According to a further preferred embodiment, the invention concerns a mineral fibre which contain 18-20% by weight MgO, especially 18-19% by weight MgO and 15-16% by weight of CaO. One example of such a fibre has a composition containing substantially in % by weight
Na2O + K2O
According to a further embodiment of the invention, a mineral fibre contains substantially in % by weight
Na2O + K2O
whereby the weight ratio CaO/MgO<1 and CaO+MgO≧30.
According to still a further embodiment of the invention, a preferred mineral fibre contains substantially in % by weight
Na2O + K2O
According to the invention it has been found that by using an increased iron oxide content in the composition, it is possible to increase the service temperature of the fibre product even to values up to and above 1000° C.
The composition according to the invention is prepared in a conventional manner by mixing and melting of suitable raw materials. Such raw materials are for example olivine-serpentine-talcum based minerals, fayalite, kimberlite, peridotite, quartz, quartz sand, diatomite, wollastonite, apatite or synthetic phosphate, cement, lime, low-aluminium slag, etc. The composition according to the invention can be used for manufacturing fibres in a conventional manner, for example by cascade centrifugation of the melt obtained.
The raw materials may be used either as such, ground and sorted in a suitable piece or particle size, or as ready-made briquettes with a suitable composition, used alone or comprising a part of the charge.
The following examples illustrate the invention without restricting the same.
A cupola furnace is charged with raw materials chosen from those listed above in suitable amounts to give the desired composition of the fibre product. Fibres were made from the melt obtained in a conventional manner by cascade centrifugation, which fibres were collected on a conveyor to form a mineral fibre web.
In the following Table, the examples 1-6 indicate compositions for fibres according to the invention, whereas the examples indicated Ref. A, Ref. B and Ref. C are reference compositions.
Ref. A is a rock wool composition with a conventional ratio CaO/MgO, but containing no phosphorus, whereas Ref. B is a rockwool composition with a “reversed” CaO/MgO-ratio, also containing no phosphorus. Ref. C is a rockwool composition with conventional CaO/MgO-ratio which also contains phosphorus.
Na2O + K2O
Sintering temp. ° C.
Max. service temp. ° C.
Fibre yield (%)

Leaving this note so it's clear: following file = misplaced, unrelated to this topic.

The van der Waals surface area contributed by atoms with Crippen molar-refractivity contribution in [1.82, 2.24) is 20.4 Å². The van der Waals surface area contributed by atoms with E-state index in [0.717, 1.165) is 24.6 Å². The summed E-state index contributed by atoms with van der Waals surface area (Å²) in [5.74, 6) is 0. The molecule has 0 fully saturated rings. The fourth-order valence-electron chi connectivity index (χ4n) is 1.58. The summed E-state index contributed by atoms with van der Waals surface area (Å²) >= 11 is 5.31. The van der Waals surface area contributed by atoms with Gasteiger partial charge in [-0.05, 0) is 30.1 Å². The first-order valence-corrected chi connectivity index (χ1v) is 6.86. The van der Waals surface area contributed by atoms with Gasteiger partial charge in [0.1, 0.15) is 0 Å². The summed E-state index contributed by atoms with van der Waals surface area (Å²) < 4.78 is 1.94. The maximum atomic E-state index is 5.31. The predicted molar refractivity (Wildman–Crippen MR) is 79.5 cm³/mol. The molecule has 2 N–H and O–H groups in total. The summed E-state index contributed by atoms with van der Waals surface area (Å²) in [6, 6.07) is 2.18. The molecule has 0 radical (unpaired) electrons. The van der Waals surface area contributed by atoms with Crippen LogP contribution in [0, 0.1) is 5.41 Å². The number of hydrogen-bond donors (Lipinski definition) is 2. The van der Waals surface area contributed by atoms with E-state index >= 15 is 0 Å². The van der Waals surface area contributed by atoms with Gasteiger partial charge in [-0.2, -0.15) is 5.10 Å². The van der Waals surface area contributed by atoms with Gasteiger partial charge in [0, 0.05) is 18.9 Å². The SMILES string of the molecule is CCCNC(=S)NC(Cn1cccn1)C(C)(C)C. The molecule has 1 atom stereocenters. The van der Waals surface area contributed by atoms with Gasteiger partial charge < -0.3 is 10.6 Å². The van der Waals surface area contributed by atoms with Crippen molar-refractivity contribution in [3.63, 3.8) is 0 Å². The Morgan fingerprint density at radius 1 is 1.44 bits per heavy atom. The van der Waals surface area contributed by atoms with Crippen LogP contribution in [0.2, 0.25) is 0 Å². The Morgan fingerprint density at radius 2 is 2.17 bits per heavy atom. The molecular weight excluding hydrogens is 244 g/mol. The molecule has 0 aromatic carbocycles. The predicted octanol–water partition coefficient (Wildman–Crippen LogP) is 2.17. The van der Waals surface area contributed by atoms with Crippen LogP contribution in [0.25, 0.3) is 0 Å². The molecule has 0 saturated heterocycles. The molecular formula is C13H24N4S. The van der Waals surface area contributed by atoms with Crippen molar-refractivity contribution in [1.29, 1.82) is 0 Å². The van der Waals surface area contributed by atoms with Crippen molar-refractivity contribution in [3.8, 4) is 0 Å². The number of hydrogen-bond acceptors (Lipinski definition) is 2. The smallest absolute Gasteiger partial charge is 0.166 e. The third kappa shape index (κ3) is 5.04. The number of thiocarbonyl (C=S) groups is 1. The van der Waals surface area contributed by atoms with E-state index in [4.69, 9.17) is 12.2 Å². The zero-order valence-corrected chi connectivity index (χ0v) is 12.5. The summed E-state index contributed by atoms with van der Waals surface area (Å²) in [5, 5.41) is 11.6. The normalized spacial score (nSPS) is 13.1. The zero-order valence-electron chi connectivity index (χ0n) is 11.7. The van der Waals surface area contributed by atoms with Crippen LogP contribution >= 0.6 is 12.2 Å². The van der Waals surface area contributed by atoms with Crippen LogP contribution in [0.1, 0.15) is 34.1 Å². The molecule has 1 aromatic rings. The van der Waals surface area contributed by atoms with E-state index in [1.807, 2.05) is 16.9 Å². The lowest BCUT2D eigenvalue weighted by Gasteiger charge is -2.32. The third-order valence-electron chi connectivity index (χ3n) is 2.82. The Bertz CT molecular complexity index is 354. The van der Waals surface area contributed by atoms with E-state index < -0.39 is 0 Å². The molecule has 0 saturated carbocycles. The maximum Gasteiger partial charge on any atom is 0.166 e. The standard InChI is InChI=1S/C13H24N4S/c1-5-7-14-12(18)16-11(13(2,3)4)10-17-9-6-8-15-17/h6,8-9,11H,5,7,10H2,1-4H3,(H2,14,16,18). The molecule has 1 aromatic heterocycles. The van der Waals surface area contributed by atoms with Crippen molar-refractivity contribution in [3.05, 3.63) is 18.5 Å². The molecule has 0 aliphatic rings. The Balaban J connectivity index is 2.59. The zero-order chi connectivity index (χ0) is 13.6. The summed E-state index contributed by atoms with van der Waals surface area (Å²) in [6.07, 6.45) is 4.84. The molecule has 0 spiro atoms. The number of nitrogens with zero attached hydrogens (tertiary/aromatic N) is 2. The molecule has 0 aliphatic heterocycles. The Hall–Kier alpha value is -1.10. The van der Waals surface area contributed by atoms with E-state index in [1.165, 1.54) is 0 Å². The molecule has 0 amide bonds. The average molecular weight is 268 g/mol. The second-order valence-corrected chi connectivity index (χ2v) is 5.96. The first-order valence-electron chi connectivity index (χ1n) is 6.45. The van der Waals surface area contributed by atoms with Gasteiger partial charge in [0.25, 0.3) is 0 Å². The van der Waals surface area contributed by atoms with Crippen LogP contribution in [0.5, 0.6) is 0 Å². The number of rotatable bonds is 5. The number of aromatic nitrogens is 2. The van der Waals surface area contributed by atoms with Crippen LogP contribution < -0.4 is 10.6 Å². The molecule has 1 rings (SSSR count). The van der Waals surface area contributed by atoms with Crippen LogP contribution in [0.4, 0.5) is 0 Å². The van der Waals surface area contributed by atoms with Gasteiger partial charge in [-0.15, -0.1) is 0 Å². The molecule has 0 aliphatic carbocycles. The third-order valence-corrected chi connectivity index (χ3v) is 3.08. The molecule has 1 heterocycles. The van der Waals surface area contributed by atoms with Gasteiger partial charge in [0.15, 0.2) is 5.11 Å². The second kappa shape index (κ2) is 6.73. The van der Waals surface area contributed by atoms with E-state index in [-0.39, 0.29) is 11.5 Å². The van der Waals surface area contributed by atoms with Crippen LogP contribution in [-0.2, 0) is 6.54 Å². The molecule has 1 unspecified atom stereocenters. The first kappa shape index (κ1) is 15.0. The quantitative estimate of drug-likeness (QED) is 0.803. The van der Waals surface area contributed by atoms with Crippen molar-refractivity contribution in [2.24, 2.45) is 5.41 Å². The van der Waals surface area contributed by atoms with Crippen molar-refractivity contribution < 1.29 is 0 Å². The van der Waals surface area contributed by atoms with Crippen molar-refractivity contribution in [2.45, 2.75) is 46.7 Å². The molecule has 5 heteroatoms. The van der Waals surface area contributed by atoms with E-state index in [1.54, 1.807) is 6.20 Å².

From the Table it can be seen that when the CaO/MgO-ratio is reversed as compared to the conventional ratio (Ref. A→Ref. B), the sintering temperature of the wool increases, that is its temperature resistance increases. This increase in temperature resistance allows for the inclusion of phosphorus, which has a sintering temperature reducing effect (Ref. A→Ref. C). The addition of phosphorus is needed for increasing the fibre solubility in biological fluids.
By reversing the CaO/MgO-ratio, in accordance with the invention, compositions 1-6, an increase in the temperature resistance can be seen, compared to Ref. C. The difference can be seen in the sintering temperature, but also in the temperature indicating the maximum service temperature. Especially high service temperatures have been obtained for the composition 1 having a high iron content.
The compositions according to the invention also give, as compared for example to composition Ref. A, a significantly better fibre yield and smaller shot content, due to the beneficial effect of phosphorus on the fibre production, as a result of the viscosity increasing effect of phosphorus on the melt. In addition, the fibre compositions containing phosphorus are more soluble than the phosphorus-free compositions (Comp. 1 vs. Ref. B).
|Cited Patent||Filing date||Publication date||Applicant||Title|
|US5250488||Nov 25, 1992||Oct 5, 1993||Sylvie Thelohan||Mineral fibers decomposable in a physiological medium|
|US5583080||Dec 21, 1993||Dec 10, 1996||Rockwool International A/S||Thermostable and biologically soluble mineral fibre compositions|
|US5843854 *||May 19, 1995||Dec 1, 1998||Partek Paroc Oy Ab||Mineral fibre composition|
|US6037284 *||Apr 22, 1993||Mar 14, 2000||Isover Saint-Gobain||Mineral fibres which can dissolve in a physiological medium|
|US6077798 *||Aug 2, 1996||Jun 20, 2000||Owens Corning Fiberglas Technology, Inc.||Biosoluble, high temperature mineral wools|
|FI905797A||Title not available|
|GB2301351A||Title not available|
|WO1994014718A1||Dec 21, 1993||Jul 7, 1994||Rockwool Int||Thermostable and biologically soluble mineral fibre compositions|
|Citing Patent||Filing date||Publication date||Applicant||Title|
|US9102564||Feb 4, 2011||Aug 11, 2015||3B Fibreglass Sprl||Glass fibre composition and composite material reinforced therewith|
|U.S. Classification||501/36, 501/35|
|Cooperative Classification||C03C2213/02, C03C13/06|
|Sep 9, 1999||AS||Assignment|
Owner name: PARTEK PAROC OY AB, FINLAND
Free format text: ASSIGNMENT OF ASSIGNORS INTEREST;ASSIGNORS:PERANDER, MICHAEL;HAKALA, JAN;REEL/FRAME:010359/0974
Effective date: 19990809
|Aug 9, 2001||AS||Assignment|
|Aug 14, 2001||AS||Assignment|
|Dec 18, 2001||CC||Certificate of correction|
|Sep 30, 2004||FPAY||Fee payment|
Year of fee payment: 4
|Sep 25, 2008||FPAY||Fee payment|
Year of fee payment: 8
|Oct 12, 2012||FPAY||Fee payment|
Year of fee payment: 12